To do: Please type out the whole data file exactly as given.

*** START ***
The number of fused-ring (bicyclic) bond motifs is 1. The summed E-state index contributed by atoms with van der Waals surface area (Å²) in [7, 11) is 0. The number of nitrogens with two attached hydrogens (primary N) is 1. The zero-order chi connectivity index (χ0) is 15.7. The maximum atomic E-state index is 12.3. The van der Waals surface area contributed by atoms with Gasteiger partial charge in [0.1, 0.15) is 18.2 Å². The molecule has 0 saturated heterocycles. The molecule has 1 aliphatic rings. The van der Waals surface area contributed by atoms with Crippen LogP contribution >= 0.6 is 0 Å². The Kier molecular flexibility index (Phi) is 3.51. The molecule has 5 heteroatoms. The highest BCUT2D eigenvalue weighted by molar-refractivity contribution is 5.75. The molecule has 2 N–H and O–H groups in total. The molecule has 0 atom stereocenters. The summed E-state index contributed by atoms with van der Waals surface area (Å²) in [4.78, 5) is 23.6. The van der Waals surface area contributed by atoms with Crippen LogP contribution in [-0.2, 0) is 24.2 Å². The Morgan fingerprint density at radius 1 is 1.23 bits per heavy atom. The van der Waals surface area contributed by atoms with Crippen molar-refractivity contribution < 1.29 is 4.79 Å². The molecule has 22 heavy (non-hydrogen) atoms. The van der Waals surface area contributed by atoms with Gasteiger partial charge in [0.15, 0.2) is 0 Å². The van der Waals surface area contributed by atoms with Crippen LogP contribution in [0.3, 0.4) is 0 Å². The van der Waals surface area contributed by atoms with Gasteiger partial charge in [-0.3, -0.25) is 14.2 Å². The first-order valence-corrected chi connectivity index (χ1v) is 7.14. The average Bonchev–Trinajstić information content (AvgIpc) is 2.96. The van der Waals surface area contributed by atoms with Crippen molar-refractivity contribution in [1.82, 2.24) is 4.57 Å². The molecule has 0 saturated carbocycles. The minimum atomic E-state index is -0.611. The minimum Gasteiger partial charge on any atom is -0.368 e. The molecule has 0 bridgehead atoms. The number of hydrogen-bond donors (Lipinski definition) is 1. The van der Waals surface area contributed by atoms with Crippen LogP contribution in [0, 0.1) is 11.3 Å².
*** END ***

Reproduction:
The number of fused-ring (bicyclic) bond motifs is 1. The summed E-state index contributed by atoms with van der Waals surface area (Å²) in [7, 11) is 0. The number of nitrogens with two attached hydrogens (primary N) is 1. The zero-order chi connectivity index (χ0) is 15.7. The maximum atomic E-state index is 12.3. The van der Waals surface area contributed by atoms with Gasteiger partial charge in [0.1, 0.15) is 18.2 Å². The molecule has 0 saturated heterocycles. The molecule has 1 aliphatic rings. The van der Waals surface area contributed by atoms with Crippen LogP contribution >= 0.6 is 0 Å². The Kier molecular flexibility index (Phi) is 3.51. The molecule has 5 heteroatoms. The highest BCUT2D eigenvalue weighted by molar-refractivity contribution is 5.75. The molecule has 2 N–H and O–H groups in total. The molecule has 0 atom stereocenters. The summed E-state index contributed by atoms with van der Waals surface area (Å²) in [4.78, 5) is 23.6. The van der Waals surface area contributed by atoms with Crippen LogP contribution in [-0.2, 0) is 24.2 Å². The Morgan fingerprint density at radius 1 is 1.23 bits per heavy atom. The van der Waals surface area contributed by atoms with Crippen molar-refractivity contribution < 1.29 is 4.79 Å². The molecule has 22 heavy (non-hydrogen) atoms. The van der Waals surface area contributed by atoms with Gasteiger partial charge in [0.15, 0.2) is 0 Å². The van der Waals surface area contributed by atoms with Crippen LogP contribution in [0.3, 0.4) is 0 Å². The van der Waals surface area contributed by atoms with Gasteiger partial charge in [-0.3, -0.25) is 14.2 Å². The first-order valence-corrected chi connectivity index (χ1v) is 7.14. The average Bonchev–Trinajstić information content (AvgIpc) is 2.96. The van der Waals surface area contributed by atoms with Crippen molar-refractivity contribution in [1.82, 2.24) is 4.57 Å². The molecule has 0 saturated carbocycles. The minimum atomic E-state index is -0.611. The minimum Gasteiger partial charge on any atom is -0.368 e. The molecule has 0 bridgehead atoms. The number of hydrogen-bond donors (Lipinski definition) is 1. The van der Waals surface area contributed by atoms with Crippen LogP contribution in [0, 0.1) is 11.3 Å².